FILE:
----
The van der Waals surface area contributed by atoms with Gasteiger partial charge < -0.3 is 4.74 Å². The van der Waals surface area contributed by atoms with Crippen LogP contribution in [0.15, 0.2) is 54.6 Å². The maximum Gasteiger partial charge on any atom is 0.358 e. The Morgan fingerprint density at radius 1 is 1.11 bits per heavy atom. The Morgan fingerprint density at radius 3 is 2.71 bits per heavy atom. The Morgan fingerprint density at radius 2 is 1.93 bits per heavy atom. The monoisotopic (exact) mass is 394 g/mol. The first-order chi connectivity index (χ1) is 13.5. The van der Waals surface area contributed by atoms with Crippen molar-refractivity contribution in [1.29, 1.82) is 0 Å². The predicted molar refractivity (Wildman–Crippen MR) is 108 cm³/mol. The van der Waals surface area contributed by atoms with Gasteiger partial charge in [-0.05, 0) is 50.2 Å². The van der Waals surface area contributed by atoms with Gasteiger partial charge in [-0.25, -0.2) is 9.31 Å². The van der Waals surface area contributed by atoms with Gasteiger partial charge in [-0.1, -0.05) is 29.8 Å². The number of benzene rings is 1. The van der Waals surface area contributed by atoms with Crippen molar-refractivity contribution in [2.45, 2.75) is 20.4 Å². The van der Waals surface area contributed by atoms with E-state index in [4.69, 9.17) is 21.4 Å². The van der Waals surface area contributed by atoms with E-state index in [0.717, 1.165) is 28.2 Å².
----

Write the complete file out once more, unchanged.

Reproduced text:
The van der Waals surface area contributed by atoms with Gasteiger partial charge < -0.3 is 4.74 Å². The van der Waals surface area contributed by atoms with Crippen LogP contribution in [0.15, 0.2) is 54.6 Å². The maximum Gasteiger partial charge on any atom is 0.358 e. The Morgan fingerprint density at radius 1 is 1.11 bits per heavy atom. The Morgan fingerprint density at radius 3 is 2.71 bits per heavy atom. The Morgan fingerprint density at radius 2 is 1.93 bits per heavy atom. The monoisotopic (exact) mass is 394 g/mol. The first-order chi connectivity index (χ1) is 13.5. The van der Waals surface area contributed by atoms with Crippen molar-refractivity contribution in [1.29, 1.82) is 0 Å². The predicted molar refractivity (Wildman–Crippen MR) is 108 cm³/mol. The van der Waals surface area contributed by atoms with Gasteiger partial charge in [-0.05, 0) is 50.2 Å². The van der Waals surface area contributed by atoms with Gasteiger partial charge in [-0.25, -0.2) is 9.31 Å². The van der Waals surface area contributed by atoms with Gasteiger partial charge in [-0.1, -0.05) is 29.8 Å². The number of benzene rings is 1. The van der Waals surface area contributed by atoms with Crippen molar-refractivity contribution in [2.45, 2.75) is 20.4 Å². The van der Waals surface area contributed by atoms with E-state index in [4.69, 9.17) is 21.4 Å². The van der Waals surface area contributed by atoms with E-state index in [0.717, 1.165) is 28.2 Å².